query management. Ongoing process of data review, discrepancy generation, and resolving errors and inconsistencies that arise in the entry and transcription of clinical trial data.
query resolution. The closure of a query usually based on information contained in a data clarification.
questionnaire. A set of questions or items shown to a respondent in order to get answers for research purposes. [PRO Draft Guidance] See also instrument, survey.
random allocation. Assignment of subjects to treatment (or control) groups in an unpredictable way. NOTE: In a blinded study, assignment sequences are concealed, but available for disclosure in the event a subject has an adverse experience.
random number table. Table of numbers with no apparent pattern used in the selection of random samples for clinical trials.
random sample. Members of a population selected by a method designed to ensure that each person in the target group has an equal chance of selection.
randomization. The process of assigning trial subjects to treatment or control groups using an element of chance to determine the assignments in order to reduce bias. NOTE: Unequal randomization is used to allocate subjects into groups at a differential rate; for example, three subjects may be assigned to a treatment group for every one assigned to the control group. [ICH E6 1.48] See also balanced study.
raw data. Data as originally collected. Distinct from derived. Raw data includes records of original observations, measurements, and activities (such as laboratory notes, evaluations, data recorded by automated instruments) without conclusions or interpretations. Researcher's records of subjects/patients, such as patient medical charts, hospital records, X-rays, and attending physician's notes. NOTE: These records may or may not accompany an application to a Regulatory Authority, but must be kept in the researcher's file. See also eSource, source data, source documents.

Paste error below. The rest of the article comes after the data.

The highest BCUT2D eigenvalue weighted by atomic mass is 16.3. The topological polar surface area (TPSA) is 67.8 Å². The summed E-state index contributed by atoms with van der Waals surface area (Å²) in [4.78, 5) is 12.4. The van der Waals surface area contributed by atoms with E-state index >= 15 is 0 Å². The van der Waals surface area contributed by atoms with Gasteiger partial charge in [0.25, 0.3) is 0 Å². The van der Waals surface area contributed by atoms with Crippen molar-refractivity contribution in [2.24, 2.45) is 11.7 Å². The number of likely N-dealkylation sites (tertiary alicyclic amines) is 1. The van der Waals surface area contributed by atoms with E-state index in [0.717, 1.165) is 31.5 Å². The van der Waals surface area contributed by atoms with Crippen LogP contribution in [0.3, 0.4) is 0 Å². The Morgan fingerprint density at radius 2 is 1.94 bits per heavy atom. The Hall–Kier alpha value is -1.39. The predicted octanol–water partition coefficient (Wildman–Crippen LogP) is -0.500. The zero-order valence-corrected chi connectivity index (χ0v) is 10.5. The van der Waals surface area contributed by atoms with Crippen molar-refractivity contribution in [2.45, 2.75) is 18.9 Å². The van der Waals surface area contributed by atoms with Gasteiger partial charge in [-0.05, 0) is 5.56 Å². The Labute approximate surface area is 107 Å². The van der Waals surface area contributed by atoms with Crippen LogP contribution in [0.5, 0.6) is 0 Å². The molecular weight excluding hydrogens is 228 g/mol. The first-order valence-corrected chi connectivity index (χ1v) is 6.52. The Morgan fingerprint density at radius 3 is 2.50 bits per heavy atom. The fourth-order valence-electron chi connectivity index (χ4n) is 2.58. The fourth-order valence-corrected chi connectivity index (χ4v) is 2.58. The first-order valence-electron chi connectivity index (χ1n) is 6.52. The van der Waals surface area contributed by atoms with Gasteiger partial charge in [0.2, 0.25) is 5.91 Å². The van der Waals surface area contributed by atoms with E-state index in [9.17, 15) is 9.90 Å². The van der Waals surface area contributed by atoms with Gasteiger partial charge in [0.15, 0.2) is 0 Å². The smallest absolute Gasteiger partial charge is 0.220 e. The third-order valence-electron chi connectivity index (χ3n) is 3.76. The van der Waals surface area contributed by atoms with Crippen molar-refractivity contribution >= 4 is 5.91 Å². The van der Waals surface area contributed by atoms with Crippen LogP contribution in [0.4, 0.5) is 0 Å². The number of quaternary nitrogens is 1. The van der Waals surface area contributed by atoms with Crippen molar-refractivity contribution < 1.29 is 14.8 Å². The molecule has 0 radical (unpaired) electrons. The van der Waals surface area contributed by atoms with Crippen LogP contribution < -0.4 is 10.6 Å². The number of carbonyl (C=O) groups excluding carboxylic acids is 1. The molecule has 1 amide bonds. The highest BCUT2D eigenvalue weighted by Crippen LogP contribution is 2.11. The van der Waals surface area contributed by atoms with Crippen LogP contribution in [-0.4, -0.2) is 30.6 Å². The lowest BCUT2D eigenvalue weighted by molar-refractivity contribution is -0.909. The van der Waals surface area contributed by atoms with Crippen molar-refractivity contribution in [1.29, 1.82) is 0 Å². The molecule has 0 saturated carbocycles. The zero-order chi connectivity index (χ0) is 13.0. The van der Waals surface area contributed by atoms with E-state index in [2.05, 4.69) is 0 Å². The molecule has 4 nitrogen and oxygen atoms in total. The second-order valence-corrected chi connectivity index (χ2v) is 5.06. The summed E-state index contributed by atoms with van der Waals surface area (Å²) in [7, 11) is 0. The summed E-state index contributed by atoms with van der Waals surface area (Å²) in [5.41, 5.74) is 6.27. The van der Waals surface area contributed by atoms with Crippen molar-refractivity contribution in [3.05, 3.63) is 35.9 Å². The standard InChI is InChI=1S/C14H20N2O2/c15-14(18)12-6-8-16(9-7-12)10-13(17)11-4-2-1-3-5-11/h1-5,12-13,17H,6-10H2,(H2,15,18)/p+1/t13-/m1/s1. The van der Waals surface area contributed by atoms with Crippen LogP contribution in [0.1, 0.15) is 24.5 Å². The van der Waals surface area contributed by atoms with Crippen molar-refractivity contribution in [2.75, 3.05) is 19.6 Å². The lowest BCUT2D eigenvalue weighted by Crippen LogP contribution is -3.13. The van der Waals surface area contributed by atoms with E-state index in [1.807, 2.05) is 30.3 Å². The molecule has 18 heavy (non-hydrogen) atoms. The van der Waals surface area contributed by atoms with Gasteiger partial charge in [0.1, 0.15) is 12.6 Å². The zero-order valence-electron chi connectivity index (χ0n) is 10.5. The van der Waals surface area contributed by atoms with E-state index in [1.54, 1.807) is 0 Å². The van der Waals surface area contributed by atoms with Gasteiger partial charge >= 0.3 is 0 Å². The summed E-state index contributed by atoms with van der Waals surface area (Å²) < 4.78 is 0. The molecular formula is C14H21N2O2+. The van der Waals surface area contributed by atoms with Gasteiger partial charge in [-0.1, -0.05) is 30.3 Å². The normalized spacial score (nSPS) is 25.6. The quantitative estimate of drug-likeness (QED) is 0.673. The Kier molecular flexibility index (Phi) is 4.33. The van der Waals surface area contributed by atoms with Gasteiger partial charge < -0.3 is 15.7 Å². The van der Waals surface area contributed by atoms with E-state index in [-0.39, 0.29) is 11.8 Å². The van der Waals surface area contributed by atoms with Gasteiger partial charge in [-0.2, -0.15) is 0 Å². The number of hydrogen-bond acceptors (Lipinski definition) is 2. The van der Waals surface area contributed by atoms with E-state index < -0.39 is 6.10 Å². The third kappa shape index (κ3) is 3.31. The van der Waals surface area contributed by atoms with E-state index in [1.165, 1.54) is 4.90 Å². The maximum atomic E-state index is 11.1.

RCRIM. Regulated Clinical Research and Information Management, which is a Technical Committee within HL7 (an acronym pronounced "arcrim").
reconstruction (of a study). For eClinical trials FDA expects archival trial records to support review of the data as well as the processes used for obtaining and managing the data so that the trustworthiness of results obtained can be evaluated. NOTE: Reconstruction from records should support evaluation of the operation and validity of computerized systems and the conformance of the systems to applicable regulations during design and execution of the trial as well as during the period of record retention. [from CSUCT VI D, 21 CFR Parts 11, 312]
recruitment (investigators). Process used by sponsors to identify, select, and arrange for investigators to serve in a clinical study.